Traveling through my research in anthropology ultimately led me to textile design. I collected bits of fabric or bought textiles from Senegal, Northern India, and Mexico. I worked in fashion design for a business that championed sustainable and ethical practices, but my love for color was most fulfilled by endless prints of all different kinds of fabrics. Textiles are as ancient as human history itself, and this ancientness fostered my admiration for fabric and cloth. The idea that a textile tells a story is particularly fascinating. I eventually realized my creativity wasn’t satiated by only photography or only fashion design, but rather textiles and the creation of print and pattern. I also learned about how fashion design and textiles are worn archives that can convey messages of social justice. I recently worked for fashion designer Carla Fernández in Mexico City, whose work decolonizes modern hierarchies of power which undermine marginalized populations, as well as celebrate the cultural heritage of México.
Eventually I went to grad school to study textile design, so I graduated with a Masters in Fibers at the Savannah College of Art & Design in 2019. My work in grad school involved looking at my California roots and design culture for inspiration. I created several collections attributed to uniquely California modern design and color.
At the moment, I’m writing this during the global pandemic where the retail and fashion industries are changing rapidly, thus so has my job. I was working full-time as a textile designer / CAD artist within a large, American corporate retail company recently in Los Angeles, but have now transitioned more to growing my own business and brand via commissions and collaborations. I am now currently working full-time as an assistant designer for a wallpaper company, designing bright and trend-forward fun prints! Focusing on my creative expression helps me maintain my optimism about how the changing social climate will affect my industry.
My biggest focus in my career right now is working on expanding my personal brand and business. I am working on as many collaborations with designers or fellow friends and artists as is humanly possible. Feel free to reach out if you have a collab idea! In one year, I’d love to be profiting from my designs and making a living off that. In three years, I imagine having a small team or a few freelancers to help with my business. In five years, maybe I’ll be thinking about my next big business concept, ideally partnering with sustainable and ethical fashion or design companies around the world!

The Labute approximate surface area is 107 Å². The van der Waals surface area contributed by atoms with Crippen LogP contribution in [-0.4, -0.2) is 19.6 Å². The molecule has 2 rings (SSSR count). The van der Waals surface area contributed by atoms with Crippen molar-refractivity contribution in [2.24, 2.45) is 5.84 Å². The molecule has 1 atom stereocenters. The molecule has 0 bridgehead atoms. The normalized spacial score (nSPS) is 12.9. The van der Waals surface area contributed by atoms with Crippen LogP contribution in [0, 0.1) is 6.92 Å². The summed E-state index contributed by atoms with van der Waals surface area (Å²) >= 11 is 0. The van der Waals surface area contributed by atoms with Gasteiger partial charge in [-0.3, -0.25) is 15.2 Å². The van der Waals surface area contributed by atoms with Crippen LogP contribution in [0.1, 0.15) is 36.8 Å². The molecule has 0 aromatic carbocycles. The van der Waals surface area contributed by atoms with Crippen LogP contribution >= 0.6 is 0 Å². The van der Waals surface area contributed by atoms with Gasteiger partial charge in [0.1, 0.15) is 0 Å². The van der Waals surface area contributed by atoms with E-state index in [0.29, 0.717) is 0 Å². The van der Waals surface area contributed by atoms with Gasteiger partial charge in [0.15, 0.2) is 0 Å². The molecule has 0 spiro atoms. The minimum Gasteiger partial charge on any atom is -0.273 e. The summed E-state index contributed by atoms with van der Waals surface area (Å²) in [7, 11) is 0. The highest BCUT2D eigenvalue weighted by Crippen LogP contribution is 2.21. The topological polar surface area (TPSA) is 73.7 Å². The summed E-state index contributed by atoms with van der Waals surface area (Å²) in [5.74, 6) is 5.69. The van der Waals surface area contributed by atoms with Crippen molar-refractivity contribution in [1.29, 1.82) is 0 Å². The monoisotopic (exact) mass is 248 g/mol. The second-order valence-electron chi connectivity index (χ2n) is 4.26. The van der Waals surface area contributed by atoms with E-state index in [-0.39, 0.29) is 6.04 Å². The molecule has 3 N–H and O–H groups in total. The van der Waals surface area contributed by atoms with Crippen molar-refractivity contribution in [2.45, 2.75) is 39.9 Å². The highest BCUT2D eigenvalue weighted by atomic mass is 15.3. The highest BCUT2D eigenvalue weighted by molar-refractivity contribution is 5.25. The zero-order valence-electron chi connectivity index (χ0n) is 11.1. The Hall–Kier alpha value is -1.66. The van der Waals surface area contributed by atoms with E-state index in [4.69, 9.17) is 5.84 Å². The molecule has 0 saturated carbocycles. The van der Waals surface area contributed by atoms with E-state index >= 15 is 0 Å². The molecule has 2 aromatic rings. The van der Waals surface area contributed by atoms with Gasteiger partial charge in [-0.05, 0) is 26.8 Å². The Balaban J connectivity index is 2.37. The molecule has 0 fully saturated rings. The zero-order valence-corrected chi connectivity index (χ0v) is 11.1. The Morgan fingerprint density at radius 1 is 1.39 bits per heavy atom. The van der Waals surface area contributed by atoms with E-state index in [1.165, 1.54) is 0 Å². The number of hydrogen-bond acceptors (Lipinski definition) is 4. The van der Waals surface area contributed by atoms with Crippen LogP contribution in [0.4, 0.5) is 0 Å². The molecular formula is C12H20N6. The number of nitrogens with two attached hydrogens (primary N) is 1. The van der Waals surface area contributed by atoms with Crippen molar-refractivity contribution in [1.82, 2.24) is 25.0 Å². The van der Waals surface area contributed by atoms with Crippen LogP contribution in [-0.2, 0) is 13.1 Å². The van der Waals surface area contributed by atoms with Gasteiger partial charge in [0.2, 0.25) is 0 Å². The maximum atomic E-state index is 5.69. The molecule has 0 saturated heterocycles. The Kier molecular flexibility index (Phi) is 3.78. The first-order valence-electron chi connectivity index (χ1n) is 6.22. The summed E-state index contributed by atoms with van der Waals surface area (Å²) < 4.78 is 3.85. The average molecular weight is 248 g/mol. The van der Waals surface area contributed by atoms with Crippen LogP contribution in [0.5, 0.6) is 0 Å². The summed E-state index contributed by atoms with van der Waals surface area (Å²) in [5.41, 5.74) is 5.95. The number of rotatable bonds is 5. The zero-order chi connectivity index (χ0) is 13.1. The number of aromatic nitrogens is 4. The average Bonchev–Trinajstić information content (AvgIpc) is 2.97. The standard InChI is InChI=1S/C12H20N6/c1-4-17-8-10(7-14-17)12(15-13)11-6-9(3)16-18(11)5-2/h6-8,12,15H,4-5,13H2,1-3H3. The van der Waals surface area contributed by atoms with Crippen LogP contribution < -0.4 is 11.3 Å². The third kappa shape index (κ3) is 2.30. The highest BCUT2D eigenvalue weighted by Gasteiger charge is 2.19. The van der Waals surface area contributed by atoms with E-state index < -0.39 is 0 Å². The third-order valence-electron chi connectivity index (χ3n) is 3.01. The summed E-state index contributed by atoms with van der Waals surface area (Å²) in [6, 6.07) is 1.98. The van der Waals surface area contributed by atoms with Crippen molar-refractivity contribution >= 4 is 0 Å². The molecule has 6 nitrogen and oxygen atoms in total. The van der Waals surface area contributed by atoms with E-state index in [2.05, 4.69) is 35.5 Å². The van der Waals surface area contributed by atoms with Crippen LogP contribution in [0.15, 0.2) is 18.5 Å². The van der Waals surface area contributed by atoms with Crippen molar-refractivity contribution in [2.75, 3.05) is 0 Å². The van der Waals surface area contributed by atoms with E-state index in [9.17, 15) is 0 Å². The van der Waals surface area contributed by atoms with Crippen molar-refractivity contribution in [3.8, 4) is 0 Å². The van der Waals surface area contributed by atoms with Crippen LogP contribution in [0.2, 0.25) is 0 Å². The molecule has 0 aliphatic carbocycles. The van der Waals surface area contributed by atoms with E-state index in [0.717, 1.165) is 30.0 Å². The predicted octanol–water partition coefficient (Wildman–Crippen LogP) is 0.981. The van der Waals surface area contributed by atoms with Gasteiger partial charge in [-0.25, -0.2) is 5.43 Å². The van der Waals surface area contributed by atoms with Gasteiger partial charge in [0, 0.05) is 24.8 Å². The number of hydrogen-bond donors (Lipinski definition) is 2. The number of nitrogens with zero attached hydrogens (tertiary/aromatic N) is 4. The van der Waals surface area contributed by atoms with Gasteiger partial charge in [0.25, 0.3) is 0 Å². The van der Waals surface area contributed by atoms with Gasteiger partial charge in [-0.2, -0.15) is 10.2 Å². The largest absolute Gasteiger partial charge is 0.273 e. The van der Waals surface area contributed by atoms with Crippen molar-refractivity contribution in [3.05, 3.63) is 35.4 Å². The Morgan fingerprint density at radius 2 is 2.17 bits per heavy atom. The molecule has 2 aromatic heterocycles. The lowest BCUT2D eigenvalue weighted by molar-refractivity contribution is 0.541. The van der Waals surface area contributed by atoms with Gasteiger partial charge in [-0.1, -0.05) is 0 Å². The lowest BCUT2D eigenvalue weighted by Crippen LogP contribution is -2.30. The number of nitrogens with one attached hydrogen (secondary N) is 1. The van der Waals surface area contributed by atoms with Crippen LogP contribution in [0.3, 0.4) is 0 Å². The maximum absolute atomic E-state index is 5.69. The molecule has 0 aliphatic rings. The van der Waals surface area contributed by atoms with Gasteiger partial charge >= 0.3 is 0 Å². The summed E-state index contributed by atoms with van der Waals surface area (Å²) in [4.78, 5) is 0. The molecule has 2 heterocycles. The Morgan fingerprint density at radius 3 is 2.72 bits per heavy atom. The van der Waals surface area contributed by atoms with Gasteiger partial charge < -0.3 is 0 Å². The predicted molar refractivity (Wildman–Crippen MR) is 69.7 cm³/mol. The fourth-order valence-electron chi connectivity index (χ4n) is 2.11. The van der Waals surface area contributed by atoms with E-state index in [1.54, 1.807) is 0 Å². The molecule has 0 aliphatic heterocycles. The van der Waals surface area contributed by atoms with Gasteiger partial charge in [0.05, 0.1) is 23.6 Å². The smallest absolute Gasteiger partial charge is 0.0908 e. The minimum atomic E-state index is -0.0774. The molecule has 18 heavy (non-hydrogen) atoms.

A noticeable theme in my work is the use of bright colors which says, “Be bold!!!” Another theme is my focus on abstract shapes or abstract geometry, and an almost anti-representational approach. My drawings aren’t perfect. My craftsmanship is unique. I embrace my color-crazy, abstract prints which deliver a message of inspiration. I feel strongly that you don’t need traditionally acceptable notions of fine art to convey your authentic artistic message. I feel this way because the art world can be intimidating and critical at times, especially given the significance of accolades, but that shouldn't undermine the importance of sharing one's creative talent. The genre of “Outsider Art” comes to mind.
“You need to do this,” from a good friend regarding pursuing a path as a creative human and artist.
Three artists I’d like to see featured are three talented friends of mine. Ari Hoch (@fikkachica) is a painter currently based in Boulder, CO. I love her distinct style, differentiated use of mediums, beautiful use of color. Ana Samayoa (@anagsam) is an artist and designer in Guatemala whose wonderfully clean aesthetic and deliberate use of color is uplifting. Finally, Melodie Allegre (@monkeymistakes) is an artist from Florida, currently based in NYC, who makes fun, tropical prints with totally soothing color palettes.
To learn more about Bridget Thompson, please visit www.bridgetbstudio.com